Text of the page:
SACRAMENTO, Calif. (Legal Newsline) - A Sacramento man sued an online IT training company under California’s Automatic Purchase Renewals Statute (CAPRS) and the Unfair Competition Law (UCL), but the case was dismissed for misinterpretation of the statute and failure to establish a legitimate right of action.

The U.S. District Court for the Eastern District of California issued its order Feb. 17.

Kyle Johnson sued Pluralsight, an online video training company for IT professionals and software developers, under the Auto-Renewal Law (ARL) and UCL, alleging he subscribed to a free trial of the videos and Pluralsight didn't notify him of the auto-renewal program.

“The ruling wasn’t surprising,” Perrie Weiner, an attorney at DLA Piper, told Legal Newsline. “When you read the (CAPRS) statute and the legislative history it’s pretty clear that to bring a claim relating to the ARL, you have to do it under the UCL or the false advertising law, and it has to be a legitimate claim.”

The ARL has a series of requirements state businesses must adhere to if they are to provide continuous service programs to consumers. CAPRS allows an individual to sue for an ARL-related claim under other statutes such as the UCL or the false advertising law. Because of this, the Johnson claim was dismissed with prejudice. In a DLA Piper analysis Weiner co-wrote with Edward Totino and Kirby Hsu, they claimed most of the current cases haven’t been correctly applied, including Johnson.

“Think of a private right of action like this,” Wiener said. “When a legislature drafts laws, they intend for normal civil litigants and plaintiffs to be able to bring a claim under it if the terms of that statute have already been violated. That’s why you always have to look at the legislative intent of the law before you bring a claim to see if it is intended for a consumer to be able to state a private right of action under that law. CAPRS is a very harsh and draconian statute so you can see why they want it to be applied in truly appropriate facts and circumstances.”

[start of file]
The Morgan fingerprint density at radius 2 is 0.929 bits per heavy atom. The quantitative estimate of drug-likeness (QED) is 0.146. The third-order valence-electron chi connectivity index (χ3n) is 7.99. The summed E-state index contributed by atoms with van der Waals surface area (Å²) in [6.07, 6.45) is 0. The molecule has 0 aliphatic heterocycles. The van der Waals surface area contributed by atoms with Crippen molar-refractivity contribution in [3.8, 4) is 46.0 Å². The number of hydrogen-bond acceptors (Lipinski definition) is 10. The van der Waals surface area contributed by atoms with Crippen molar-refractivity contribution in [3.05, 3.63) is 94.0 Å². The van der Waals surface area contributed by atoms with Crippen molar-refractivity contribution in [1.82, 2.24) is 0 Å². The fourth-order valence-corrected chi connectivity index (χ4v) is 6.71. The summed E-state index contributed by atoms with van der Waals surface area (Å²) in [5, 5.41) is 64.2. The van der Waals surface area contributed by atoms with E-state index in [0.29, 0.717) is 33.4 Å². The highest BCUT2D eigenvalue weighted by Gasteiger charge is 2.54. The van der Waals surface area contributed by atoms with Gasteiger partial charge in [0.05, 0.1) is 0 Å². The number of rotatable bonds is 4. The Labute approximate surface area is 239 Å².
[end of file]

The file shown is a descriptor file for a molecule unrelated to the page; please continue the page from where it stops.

Additionally, all ARL-related claims must meet two standing requirements: proof of injury-in-fact and proof of causation, which is key. A plaintiff’s allegations must show they suffered both injury and loss of money or property.

“The statute is evolving,” Weiner said. “It’s meant more for attorney generals and the district attorney to be able to pursue claims. So, what the courts are doing is saying if you can actually articulate a claim, meaning if you can prove these two requirements then maybe they’ll let you bring this as a class action.”

However, for a claim to be truly successful, part of the issue is whether you can actually get the claim class-certified because the true value in these cases is if they’re brought as a class action, Weiner said.

“An individual plaintiff’s claim isn’t worth all that much,” he said. “If you can get it class certified, you’re talking about rendering anything a company gave as a product (now as) a gift—and thus not being able to charge for it. Lawyers typically appeal these (individual) decisions. But (Johnson) really didn’t appear to be injured. If we can find proper plaintiffs may be this might be a different story. But most of these claims are imaginary plots to game the statutes.”

U.S. District Court for the Eastern District of California Court Case number 2:16-cv-1148

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